Max is our dog. He hasn’t always been our dog. He was somebody else’s dogs until one day he was anonymously donated to us. In a moment of weakness, we broke the iron-clad rule and gave the poor dog some food. To no one’s surprise, Max never left. After nearly 2 years, this canine character has grown to be of fair size and stature. He also has become quite spoiled. Contrary to his belief, Max really isn’t a house dog per se. Nevertheless, he does find his way in on occasion when someone happens to leave the door open or he barks at the back door until some spongy-spined family member lets him in.
It obviously is no problem getting Max into the house. The difficulty arises when it is time for him to depart. As you open the door and call his name, he comes bounding around the corner but then abruptly slams on the brakes when he sees the door open. He knows the drill. He usually will yawn and stretch and just stare at you, thinking certainly he isn’t expected to go out there in the elements. As resolute as Max may seem to stay in, we have discovered that Max does have a weakness. That weakness is hot dogs. He will do anything for a hot dog, even go out the door. When we pitch that little piece of meat out onto the back porch, Max loses all sense of reason and out he goes in pursuit of the hot dog. Before he even has time to eat his little treat, the door closes behind him and he suddenly finds himself exactly where he originally had no intention of going.
I should make it clear that Max is not a malnourished puppy. He always has a supply of dog food available and picks up a snack or two here and there throughout the day, so his nutritional needs are well met. Therefore, it isn’t hunger that puts Max on the outside, it is his appetite. Hunger is a natural and normal need, whereas appetite is solely a psychological response triggered by our thoughts or our senses. Appetite usually refers to desire outside of the presence of actual hunger. Furthermore, hunger and appetite can relate to much more than just food, things both tangible, such as clothes and money, and intangible, such as a particular relationship or social standing.
We all have hunger, and we all have appetites. Hunger must be met and appetites must be managed. As Max so clearly demonstrates, an out-of-control appetite will take us where we really don’t want to go. That means that devouring that whole container of ice cream can take us to the next size of pants, an overwhelming desire for attention can take us into a destructive relationship, and financial ruin can be our lot if we simply must have the coolest car in town at all times.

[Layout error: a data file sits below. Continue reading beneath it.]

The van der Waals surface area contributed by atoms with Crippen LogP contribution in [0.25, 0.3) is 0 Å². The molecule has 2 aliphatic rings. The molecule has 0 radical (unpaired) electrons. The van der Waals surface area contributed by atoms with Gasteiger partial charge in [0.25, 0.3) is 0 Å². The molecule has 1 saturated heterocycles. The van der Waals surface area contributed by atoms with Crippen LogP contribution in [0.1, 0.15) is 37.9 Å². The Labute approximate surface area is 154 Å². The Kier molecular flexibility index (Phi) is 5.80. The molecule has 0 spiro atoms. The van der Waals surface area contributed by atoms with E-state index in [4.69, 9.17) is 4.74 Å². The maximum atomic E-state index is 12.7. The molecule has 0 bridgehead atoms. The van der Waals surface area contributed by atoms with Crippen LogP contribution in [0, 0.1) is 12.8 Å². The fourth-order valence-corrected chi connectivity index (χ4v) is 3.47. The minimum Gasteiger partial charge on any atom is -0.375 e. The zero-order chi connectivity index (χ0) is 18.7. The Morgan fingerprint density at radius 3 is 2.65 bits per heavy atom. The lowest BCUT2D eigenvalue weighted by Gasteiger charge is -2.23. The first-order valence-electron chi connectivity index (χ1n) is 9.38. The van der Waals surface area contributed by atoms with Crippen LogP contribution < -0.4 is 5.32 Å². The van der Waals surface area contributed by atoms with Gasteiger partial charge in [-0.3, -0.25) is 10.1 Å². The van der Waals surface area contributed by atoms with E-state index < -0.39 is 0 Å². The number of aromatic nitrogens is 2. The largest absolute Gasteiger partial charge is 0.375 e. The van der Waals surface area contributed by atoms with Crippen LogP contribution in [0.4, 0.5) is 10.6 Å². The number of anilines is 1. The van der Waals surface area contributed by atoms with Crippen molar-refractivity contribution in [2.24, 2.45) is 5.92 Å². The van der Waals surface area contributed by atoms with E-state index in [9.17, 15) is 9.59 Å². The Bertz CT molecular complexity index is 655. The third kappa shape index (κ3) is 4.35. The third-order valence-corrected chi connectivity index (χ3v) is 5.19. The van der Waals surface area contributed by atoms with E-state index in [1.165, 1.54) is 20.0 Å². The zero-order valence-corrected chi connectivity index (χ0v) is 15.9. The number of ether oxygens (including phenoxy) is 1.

Appetites in general make suitable servants but very menacing masters. They will either be controlled or they will control us. The good news is that even though appetites can be a force to be reckoned with, we don’t have to throw up our hands and surrender to their demands. There are some strategic things we can do to take the wheel and keep our appetites in the passenger seat where they belong.
1. Take heart. We don’t have to do this by ourselves. God is on our side.
Galatians 5:22 says this: But the Holy Spirit produces this kind of fruit in our lives: love, joy, peace, patience, kindness, goodness, faithfulness, gentleness, and SELF-CONTROL. (NLT, emphasis mine)
If we are in a relationship with God through faith in Christ, we have the Holy Spirit living inside of us. As such, self-control is one of the fruits that will manifest itself in our lives on an increasing basis as we grow in our relationship with God through prayer and study. Yes it will take patience, but then that also is something that God will work within us.
2. Take a detour. Whatever appetite we may struggle with, it is in our best interest to limit our exposure to that which feeds that appetite. That may mean curbing our visits to the mall, avoiding certain interpersonal situations, or skipping the cookie aisle at the grocery store. Even certain subjects of conversation or particular media presentations may have to be side-stepped if they could place us at risk. Remember, appetites tend to flourish if they are fed and fade if they are not. Now, it is certainly unrealistic to think we can avoid every temptation every time, but when we find ourselves in that place, we have the reassurance from 1 Corinthians 10:13 that God will provide a way for us to break free, but we must be quick to avail ourselves to it and not linger in the way of danger. The longer we stay, the harder it is to get away.
3. Take prisoners. We must also guard our thoughts regarding that appetite. Thoughts have consequences just like actions do. Don’t think you can mentally dwell on that new budget-busting sports car day in and day out and not end up on the lot signing the papers one day soon. As 1 Corinthians 10:5 declares, we must take captive those thoughts that are not congruent with God’s best for our life and instead do as Colossians 3:2 directs us and think about the things of heaven and not the things of earth.
4. Take stock. Count the cost. Consider the end from the beginning. Take a moment and contemplate if that choice you are making is consistent with your goal. Look forward beyond the momentary thrill and realistically evaluate the tomorrow you are creating for yourself today. Instead of focusing on what you seem to be losing, choose to look down the road and see what you are really gaining by one wise decision. The Message Bible sums this up very nicely “So watch your step. Use your head.” (Ephesians 5:15)
One more thing, we all lose the battle with our appetite from time to time. This isn’t the time for wallowing in regret but rather a time to regroup and give it another shot. Success is not reserved for those who never fail but for those who never fail to try again.